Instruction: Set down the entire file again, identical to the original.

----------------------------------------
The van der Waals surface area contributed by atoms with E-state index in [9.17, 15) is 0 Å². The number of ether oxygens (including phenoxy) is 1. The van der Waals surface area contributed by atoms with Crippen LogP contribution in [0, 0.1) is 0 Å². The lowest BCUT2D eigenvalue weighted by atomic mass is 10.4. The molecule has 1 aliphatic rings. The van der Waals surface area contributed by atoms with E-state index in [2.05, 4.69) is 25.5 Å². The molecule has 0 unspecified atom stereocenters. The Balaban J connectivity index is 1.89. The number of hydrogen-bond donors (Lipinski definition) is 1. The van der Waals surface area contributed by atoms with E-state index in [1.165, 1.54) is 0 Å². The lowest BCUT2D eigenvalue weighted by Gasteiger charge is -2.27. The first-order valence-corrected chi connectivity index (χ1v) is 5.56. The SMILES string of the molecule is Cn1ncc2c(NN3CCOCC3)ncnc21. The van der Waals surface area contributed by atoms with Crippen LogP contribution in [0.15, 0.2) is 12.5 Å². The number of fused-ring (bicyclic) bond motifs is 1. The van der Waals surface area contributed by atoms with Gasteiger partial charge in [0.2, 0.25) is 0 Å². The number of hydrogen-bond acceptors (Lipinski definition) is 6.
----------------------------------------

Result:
The van der Waals surface area contributed by atoms with E-state index in [9.17, 15) is 0 Å². The number of ether oxygens (including phenoxy) is 1. The van der Waals surface area contributed by atoms with Crippen LogP contribution in [0, 0.1) is 0 Å². The lowest BCUT2D eigenvalue weighted by atomic mass is 10.4. The molecule has 1 aliphatic rings. The van der Waals surface area contributed by atoms with E-state index in [2.05, 4.69) is 25.5 Å². The molecule has 0 unspecified atom stereocenters. The Balaban J connectivity index is 1.89. The number of hydrogen-bond donors (Lipinski definition) is 1. The van der Waals surface area contributed by atoms with E-state index in [1.165, 1.54) is 0 Å². The lowest BCUT2D eigenvalue weighted by Gasteiger charge is -2.27. The first-order valence-corrected chi connectivity index (χ1v) is 5.56. The SMILES string of the molecule is Cn1ncc2c(NN3CCOCC3)ncnc21. The van der Waals surface area contributed by atoms with Crippen LogP contribution in [0.15, 0.2) is 12.5 Å². The number of fused-ring (bicyclic) bond motifs is 1. The van der Waals surface area contributed by atoms with Gasteiger partial charge in [0.2, 0.25) is 0 Å². The number of hydrogen-bond acceptors (Lipinski definition) is 6.